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439
11
Added
10 Oct 2018

This dataset was first added to MfE Data Service on 10 Oct 2018.

This dataset relates to the March 2018 report National E. coli modelling - Supplementary material to support setting draft regional targets for swimmable rivers.

Scenario 1 represents the level of stock exclusion and riparian planting for the nominal year 2030
when the CWP rules have been implemented assuming that the effects of the measures have been realised and water quality has attained a new attribute state. Scenario 1 also includes the impact of regional committed work (that is, work already committed to by councils in their policy plans, or planned infrastructure investment) in regions that have committed to mitigation beyond the CWP.

The geometries are based off REC1, and the field 'Swimability_band' defines the modelled E. coli attribute state NPS-FM human health for recreation value. The rest of the fields come from the River Environment Classification.

Layer ID 98359
Data type Vector multilinestring
Feature count 73336
Services Vector Query API, Web Feature Service (WFS), Catalog Service (CS-W)

Water quality for swimming: Scenario 0

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Creative Commons Attribution 4.0 International

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417
18
Added
10 Oct 2018

This dataset was first added to MfE Data Service on 10 Oct 2018.

This dataset relates to the March 2018 report National E. coli modelling - Supplementary material to support setting draft regional targets for swimmable rivers.

It represents Scenario 0, baseline (i.e. 2017) including the current level of on-farm fencing and land use - further details available in the above report.

The geometries are based off REC1, and the field 'Swimability_band' defines the modelled E. coli attribute state NPS-FM human health for recreation value. The rest of the fields come from the River Environment Classification.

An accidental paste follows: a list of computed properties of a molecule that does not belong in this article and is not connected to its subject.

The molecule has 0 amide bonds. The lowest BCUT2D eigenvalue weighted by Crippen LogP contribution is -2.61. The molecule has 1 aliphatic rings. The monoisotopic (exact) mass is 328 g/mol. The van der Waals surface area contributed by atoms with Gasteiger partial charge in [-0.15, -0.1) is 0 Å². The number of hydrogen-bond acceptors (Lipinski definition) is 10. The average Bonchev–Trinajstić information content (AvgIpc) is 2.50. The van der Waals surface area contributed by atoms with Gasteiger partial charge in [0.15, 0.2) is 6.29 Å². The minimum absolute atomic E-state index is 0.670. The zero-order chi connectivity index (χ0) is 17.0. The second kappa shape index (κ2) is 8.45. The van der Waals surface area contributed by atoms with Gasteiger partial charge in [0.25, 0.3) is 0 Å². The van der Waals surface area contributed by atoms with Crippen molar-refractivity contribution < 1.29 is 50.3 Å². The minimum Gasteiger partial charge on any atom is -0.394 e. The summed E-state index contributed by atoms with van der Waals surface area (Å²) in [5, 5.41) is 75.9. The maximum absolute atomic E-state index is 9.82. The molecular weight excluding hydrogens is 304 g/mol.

Layer ID 98358
Data type Vector multilinestring
Feature count 73336
Services Vector Query API, Web Feature Service (WFS), Catalog Service (CS-W)

Water physical stocks for selected measures (1995–2014)

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Creative Commons Attribution 3.0 New Zealand

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958
23
Added
15 Oct 2015

This dataset was first added to MfE Data Service on 15 Oct 2015.

New Zealand is a water-rich country. Water is found in a network of waterways and lakes, as ground water, in glaciers, and in the soil and plants. Changes in temperature and precipitation patterns affect our water stocks, for example leading to low flows or floods. Water physical stocks show how climate changes can impact on our environment, its ecosystems, and ultimately our lifestyles.
Further information can be found in:
Collins, D, Zammit, C, Willsman, A & Henderson, R (2015) Surface water components of New Zealand’s National WaterAccounts, 1995-2014. Prepared for Ministry for the Environment May 2015. Available at data.mfe.govt.nz/x/Tebsax on the Ministry for the Environment dataservice (data.mfe.govt.nz/).
This dataset relates to the "Water physical stocks: precipitation and evapotranspiration" measure on the Environmental Indicators, Te taiao Aotearoa website.
Variables: Abstraction for Hydrogeneration, Change in Ice, Change in Lakes, Change in Snow, Change in Soil Moisture, Discharge by Hydrogeneration, Evapotranspiration, Inflow from other regions, Outflow to other regions, Outflow to sea, Precipitation, Total.

Table ID 52596
Data type Table
Row count 240
Services Web Feature Service (WFS), Catalog Service (CS-W), data.govt.nz Atom Feed

Water physical stocks by region (1995–2014)

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Creative Commons Attribution 3.0 New Zealand

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2559
35
Added
01 Oct 2015

This dataset was first added to MfE Data Service on 01 Oct 2015.

New Zealand is a water-rich country. Water is found in a network of waterways and lakes, as ground water, in glaciers, and in the soil and plants. Changes in temperature and precipitation patterns affect our water stocks, for example leading to low flows or floods. Water physical stocks show how climate changes can impact on our environment, its ecosystems, and ultimately our lifestyles.
Further information can be found in:
Collins, D, Zammit, C, Willsman, A & Henderson, R (2015) Surface water components of New Zealand’s National WaterAccounts, 1995-2014. Prepared for Ministry for the Environment May 2015. Available at data.mfe.govt.nz/x/Tebsax on the Ministry for the Environment dataservice (data.mfe.govt.nz/).
This dataset relates to the "Water physical stocks: precipitation and evapotranspiration" measure on the Environmental Indicators, Te taiao Aotearoa website.

Table ID 52578
Data type Table
Row count 3520
Services Web Feature Service (WFS), Catalog Service (CS-W), data.govt.nz Atom Feed